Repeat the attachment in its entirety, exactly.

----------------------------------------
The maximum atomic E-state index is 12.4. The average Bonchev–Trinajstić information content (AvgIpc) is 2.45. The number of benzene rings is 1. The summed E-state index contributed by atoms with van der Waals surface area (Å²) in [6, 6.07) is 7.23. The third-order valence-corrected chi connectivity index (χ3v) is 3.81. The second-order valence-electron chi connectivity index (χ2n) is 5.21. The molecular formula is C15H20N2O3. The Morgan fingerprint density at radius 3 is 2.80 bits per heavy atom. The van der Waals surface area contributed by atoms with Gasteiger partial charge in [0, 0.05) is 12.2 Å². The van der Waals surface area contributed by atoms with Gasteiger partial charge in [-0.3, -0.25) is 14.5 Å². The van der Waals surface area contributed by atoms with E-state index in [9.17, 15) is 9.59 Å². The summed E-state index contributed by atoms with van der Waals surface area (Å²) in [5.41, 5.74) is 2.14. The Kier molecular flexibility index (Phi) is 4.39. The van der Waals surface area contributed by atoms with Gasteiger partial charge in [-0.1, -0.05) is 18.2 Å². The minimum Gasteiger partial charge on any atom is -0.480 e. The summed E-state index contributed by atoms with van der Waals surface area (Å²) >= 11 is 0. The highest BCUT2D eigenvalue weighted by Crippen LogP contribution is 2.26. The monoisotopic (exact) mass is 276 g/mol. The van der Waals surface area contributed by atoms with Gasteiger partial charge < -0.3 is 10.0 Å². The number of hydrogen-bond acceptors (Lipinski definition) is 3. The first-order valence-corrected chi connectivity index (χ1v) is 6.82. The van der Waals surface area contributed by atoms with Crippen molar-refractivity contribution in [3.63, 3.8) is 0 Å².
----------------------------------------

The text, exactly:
The maximum atomic E-state index is 12.4. The average Bonchev–Trinajstić information content (AvgIpc) is 2.45. The number of benzene rings is 1. The summed E-state index contributed by atoms with van der Waals surface area (Å²) in [6, 6.07) is 7.23. The third-order valence-corrected chi connectivity index (χ3v) is 3.81. The second-order valence-electron chi connectivity index (χ2n) is 5.21. The molecular formula is C15H20N2O3. The Morgan fingerprint density at radius 3 is 2.80 bits per heavy atom. The van der Waals surface area contributed by atoms with Gasteiger partial charge in [0, 0.05) is 12.2 Å². The van der Waals surface area contributed by atoms with Gasteiger partial charge in [-0.3, -0.25) is 14.5 Å². The van der Waals surface area contributed by atoms with E-state index in [9.17, 15) is 9.59 Å². The summed E-state index contributed by atoms with van der Waals surface area (Å²) in [5.41, 5.74) is 2.14. The Kier molecular flexibility index (Phi) is 4.39. The van der Waals surface area contributed by atoms with Gasteiger partial charge in [-0.1, -0.05) is 18.2 Å². The minimum Gasteiger partial charge on any atom is -0.480 e. The summed E-state index contributed by atoms with van der Waals surface area (Å²) >= 11 is 0. The highest BCUT2D eigenvalue weighted by Crippen LogP contribution is 2.26. The monoisotopic (exact) mass is 276 g/mol. The van der Waals surface area contributed by atoms with Gasteiger partial charge < -0.3 is 10.0 Å². The number of hydrogen-bond acceptors (Lipinski definition) is 3. The first-order valence-corrected chi connectivity index (χ1v) is 6.82. The van der Waals surface area contributed by atoms with Crippen molar-refractivity contribution in [3.63, 3.8) is 0 Å².